excess cardiovascular risk [74]. A major complication of intimal calcification is plaque rupture, which leads to serious sequelae such as myocardial infarction and cerebrovascular events. Hypertension is also thought to be causal in acute plaque rupture by increasing the pulsatile mechanical stress on plaques. It is interesting that the direct contribution of calcification to plaque rupture is unclear and conflicting. Some studies suggest that calcification increases biomechanical stress on plaques rendering them prone to rupture, whilst other evidence indicated that calcification can be protective and stabilize plaques, making them less likely to rupture. Recent studies now suggest that the distribution of calcification, rather than its mere presence may predispose to plaque rupturediffuse and speckled micro-calcium deposits (termed “spotty calcification”), are associated with greater risk of plaque rupture [75]. In this context, studies on treatments targeting VC should be carefully planned in order to possibly discriminate special phenotypes that will benefit from a decrease in VC. The largest study to investigate the effect of CAC on cardiovascular events is the Multi-Ethnic Study of Atherosclerosis (MESA). In this study, CAC was found to be an independent predictor of CVD in intermediate risk individuals. CAC provided superior discrimination and risk reclassification compared to other risk markers [76]. The extent to which blood pressure lowering itself regresses VC is not yet fully elucidated. After years of research, it has now become basic knowledge that blood pressure lowering is more important than the choice of drug class in preventing cardiovascular diseases [71, 77]. Blood pressure reduction, however, possibly relieves the calcification stress through reduction of the arterial remodelling of large arterial conduits. In this way, changes in extracellular matrix composition as well as synthetic/proliferative VSMC differentiation are possibly attenuated. The attenuation of these processes will most likely not allow the calcification process to evolve [13]. To date, direct evidence of a beneficial effect for the attenuation of VC is currently lacking. More research is needed in this field to explore the potential role of antihypertensive interventions on VC and investigate whether reduction of VC leads to less cardiovascular mortality but also whether the effects of these drugs stem merely from their blood pressure reduction properties or also from their interference in the “bone-vascular axis”. Statins and anti-osteoporotic drugs have been tested for the regression of VC. The former class showed no impact in a recent meta-analysis, while the effect of the latter class, particularly the biphosphonates, lacks the necessary evidence to draw safe conclusions [78]. The same is the case for the antihypertensive agents. RAAS inhibitors and CCBs could have an impact but more studies in humans are necessary to establish this issue.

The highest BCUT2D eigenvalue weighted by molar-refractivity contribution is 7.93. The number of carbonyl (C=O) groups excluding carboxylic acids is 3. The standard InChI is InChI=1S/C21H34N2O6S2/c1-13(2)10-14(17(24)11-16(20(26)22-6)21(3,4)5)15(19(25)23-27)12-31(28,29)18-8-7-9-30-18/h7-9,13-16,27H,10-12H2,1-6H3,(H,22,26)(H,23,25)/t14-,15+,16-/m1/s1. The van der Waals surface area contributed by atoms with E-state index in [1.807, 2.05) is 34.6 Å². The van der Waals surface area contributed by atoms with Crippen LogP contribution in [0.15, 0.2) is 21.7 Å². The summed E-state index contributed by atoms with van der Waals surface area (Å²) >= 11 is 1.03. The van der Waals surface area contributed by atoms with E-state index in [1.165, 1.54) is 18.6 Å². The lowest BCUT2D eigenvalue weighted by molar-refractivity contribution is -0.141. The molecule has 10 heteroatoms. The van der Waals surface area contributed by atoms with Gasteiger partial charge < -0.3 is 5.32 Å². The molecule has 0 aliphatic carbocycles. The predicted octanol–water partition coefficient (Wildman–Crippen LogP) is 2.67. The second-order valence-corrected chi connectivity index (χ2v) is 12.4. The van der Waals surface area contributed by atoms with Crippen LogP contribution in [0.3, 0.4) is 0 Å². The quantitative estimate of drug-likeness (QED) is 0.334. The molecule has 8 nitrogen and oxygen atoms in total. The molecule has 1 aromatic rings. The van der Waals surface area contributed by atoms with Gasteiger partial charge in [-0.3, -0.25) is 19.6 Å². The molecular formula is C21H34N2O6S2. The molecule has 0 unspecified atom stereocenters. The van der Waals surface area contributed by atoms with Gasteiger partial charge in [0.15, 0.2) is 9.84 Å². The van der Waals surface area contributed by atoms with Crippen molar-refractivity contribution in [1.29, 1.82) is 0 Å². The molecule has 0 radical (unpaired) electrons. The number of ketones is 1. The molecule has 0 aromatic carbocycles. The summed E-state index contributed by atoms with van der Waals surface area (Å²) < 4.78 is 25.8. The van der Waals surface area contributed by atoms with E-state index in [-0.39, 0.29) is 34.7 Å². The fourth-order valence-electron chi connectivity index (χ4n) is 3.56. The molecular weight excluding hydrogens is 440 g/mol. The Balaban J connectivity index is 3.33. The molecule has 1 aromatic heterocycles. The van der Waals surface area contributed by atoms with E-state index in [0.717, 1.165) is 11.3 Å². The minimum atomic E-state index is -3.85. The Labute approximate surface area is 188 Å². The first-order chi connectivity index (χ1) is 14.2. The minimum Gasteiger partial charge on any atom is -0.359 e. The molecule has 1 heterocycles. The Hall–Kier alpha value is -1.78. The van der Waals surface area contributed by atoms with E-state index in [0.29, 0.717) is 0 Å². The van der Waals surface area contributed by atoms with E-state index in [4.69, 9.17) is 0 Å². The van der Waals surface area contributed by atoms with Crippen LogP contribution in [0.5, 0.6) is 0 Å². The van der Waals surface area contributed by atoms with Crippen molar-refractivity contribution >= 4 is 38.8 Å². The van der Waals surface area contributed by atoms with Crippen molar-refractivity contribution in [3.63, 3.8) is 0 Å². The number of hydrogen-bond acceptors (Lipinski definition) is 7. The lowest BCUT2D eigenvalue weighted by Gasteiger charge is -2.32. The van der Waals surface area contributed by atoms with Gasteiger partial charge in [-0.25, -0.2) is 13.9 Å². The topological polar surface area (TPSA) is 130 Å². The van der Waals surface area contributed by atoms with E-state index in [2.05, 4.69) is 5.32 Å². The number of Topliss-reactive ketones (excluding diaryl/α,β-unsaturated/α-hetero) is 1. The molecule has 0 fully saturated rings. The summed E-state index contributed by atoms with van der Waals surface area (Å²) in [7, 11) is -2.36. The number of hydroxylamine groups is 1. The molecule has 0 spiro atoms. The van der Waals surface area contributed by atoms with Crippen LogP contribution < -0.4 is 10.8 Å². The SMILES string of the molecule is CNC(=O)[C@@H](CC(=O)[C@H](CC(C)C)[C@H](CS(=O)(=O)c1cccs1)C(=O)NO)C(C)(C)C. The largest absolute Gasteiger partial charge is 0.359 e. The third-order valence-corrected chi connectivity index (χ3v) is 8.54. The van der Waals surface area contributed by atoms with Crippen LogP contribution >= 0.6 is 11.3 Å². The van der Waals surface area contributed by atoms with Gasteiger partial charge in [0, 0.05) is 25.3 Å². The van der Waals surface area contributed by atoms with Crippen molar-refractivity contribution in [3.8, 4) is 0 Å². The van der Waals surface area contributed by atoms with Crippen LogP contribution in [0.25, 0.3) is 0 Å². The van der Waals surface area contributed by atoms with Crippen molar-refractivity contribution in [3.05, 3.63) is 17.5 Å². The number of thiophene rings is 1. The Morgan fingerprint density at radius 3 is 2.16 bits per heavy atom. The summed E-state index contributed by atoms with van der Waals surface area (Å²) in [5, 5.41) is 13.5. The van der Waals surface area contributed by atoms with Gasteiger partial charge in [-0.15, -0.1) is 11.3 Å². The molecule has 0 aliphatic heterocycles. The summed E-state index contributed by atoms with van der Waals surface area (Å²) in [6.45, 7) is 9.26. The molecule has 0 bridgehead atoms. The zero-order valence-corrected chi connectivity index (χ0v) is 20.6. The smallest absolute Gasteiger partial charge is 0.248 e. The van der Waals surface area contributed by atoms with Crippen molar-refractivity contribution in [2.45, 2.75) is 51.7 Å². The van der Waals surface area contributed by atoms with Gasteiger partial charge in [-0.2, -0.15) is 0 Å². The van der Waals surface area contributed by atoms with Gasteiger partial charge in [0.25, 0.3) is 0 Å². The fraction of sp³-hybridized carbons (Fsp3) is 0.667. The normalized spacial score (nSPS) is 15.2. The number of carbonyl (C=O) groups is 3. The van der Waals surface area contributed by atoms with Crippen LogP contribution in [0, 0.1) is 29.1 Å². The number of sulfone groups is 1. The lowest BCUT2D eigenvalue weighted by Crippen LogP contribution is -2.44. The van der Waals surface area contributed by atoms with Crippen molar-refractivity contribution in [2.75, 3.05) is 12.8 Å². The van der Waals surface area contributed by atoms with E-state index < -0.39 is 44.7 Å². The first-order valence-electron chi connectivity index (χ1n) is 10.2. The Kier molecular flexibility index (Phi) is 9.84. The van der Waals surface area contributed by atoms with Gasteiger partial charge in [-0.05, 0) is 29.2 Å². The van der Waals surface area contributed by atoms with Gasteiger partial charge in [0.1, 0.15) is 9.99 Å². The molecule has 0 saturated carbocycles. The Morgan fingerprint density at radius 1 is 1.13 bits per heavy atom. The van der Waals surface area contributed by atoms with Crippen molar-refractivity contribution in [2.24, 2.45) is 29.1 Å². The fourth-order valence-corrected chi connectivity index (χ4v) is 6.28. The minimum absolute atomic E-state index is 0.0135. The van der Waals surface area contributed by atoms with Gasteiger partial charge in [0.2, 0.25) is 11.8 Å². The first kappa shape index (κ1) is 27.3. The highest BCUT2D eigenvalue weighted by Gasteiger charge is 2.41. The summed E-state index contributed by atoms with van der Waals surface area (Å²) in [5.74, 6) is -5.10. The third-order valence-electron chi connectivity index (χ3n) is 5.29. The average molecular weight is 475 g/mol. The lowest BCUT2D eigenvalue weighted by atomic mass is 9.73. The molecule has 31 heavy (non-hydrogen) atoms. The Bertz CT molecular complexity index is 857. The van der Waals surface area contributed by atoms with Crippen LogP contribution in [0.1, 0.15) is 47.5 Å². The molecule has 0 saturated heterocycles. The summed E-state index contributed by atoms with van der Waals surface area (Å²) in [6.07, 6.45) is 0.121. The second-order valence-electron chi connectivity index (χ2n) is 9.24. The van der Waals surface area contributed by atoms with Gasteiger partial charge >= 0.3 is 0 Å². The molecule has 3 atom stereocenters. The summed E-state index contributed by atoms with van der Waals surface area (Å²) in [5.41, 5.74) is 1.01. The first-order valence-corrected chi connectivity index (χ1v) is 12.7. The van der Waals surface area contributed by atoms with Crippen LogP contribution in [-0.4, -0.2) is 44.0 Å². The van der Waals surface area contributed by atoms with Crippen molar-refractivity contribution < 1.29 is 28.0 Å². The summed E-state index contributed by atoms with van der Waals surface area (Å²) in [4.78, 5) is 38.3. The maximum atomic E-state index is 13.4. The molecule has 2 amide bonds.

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While awaiting more studies to address this very interesting hypothesis, interventions targeting solely on regressing VC should not be yet considered in clinical practice. Finally, despite the fact that future potential targets to prevent or regress both hypertension and VC, such as metalloproteinases, osteopontin, and osteoprotegerin, seem attractive options, a remaining challenge will be specifically to target VC without affecting other biomineralization processes such as bone homeostasis.

Conflict of Interest None